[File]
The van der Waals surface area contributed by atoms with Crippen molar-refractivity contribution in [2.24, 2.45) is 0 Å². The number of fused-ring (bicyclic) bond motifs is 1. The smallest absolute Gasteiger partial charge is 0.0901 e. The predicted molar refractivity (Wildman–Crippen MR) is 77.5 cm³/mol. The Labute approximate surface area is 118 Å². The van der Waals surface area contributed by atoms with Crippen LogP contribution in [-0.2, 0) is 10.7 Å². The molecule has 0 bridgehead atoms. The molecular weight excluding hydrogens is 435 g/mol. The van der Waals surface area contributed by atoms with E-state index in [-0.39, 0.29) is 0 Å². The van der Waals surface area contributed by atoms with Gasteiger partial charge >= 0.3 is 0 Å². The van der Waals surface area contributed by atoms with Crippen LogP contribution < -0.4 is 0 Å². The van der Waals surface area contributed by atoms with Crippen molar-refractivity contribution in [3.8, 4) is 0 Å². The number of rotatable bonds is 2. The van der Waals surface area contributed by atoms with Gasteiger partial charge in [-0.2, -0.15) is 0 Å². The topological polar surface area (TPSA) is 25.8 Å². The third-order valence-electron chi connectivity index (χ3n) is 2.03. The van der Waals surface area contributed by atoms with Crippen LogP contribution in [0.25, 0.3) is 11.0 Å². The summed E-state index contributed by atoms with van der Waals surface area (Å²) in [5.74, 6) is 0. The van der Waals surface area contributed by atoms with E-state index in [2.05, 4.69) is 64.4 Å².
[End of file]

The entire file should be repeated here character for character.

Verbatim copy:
The van der Waals surface area contributed by atoms with Crippen molar-refractivity contribution in [2.24, 2.45) is 0 Å². The number of fused-ring (bicyclic) bond motifs is 1. The smallest absolute Gasteiger partial charge is 0.0901 e. The predicted molar refractivity (Wildman–Crippen MR) is 77.5 cm³/mol. The Labute approximate surface area is 118 Å². The van der Waals surface area contributed by atoms with Crippen LogP contribution in [-0.2, 0) is 10.7 Å². The molecule has 0 bridgehead atoms. The molecular weight excluding hydrogens is 435 g/mol. The van der Waals surface area contributed by atoms with E-state index in [-0.39, 0.29) is 0 Å². The van der Waals surface area contributed by atoms with Gasteiger partial charge >= 0.3 is 0 Å². The van der Waals surface area contributed by atoms with Crippen LogP contribution < -0.4 is 0 Å². The van der Waals surface area contributed by atoms with Crippen molar-refractivity contribution in [3.8, 4) is 0 Å². The number of rotatable bonds is 2. The van der Waals surface area contributed by atoms with Gasteiger partial charge in [-0.2, -0.15) is 0 Å². The topological polar surface area (TPSA) is 25.8 Å². The third-order valence-electron chi connectivity index (χ3n) is 2.03. The van der Waals surface area contributed by atoms with Crippen LogP contribution in [0.25, 0.3) is 11.0 Å². The summed E-state index contributed by atoms with van der Waals surface area (Å²) in [5.74, 6) is 0. The van der Waals surface area contributed by atoms with E-state index in [2.05, 4.69) is 64.4 Å².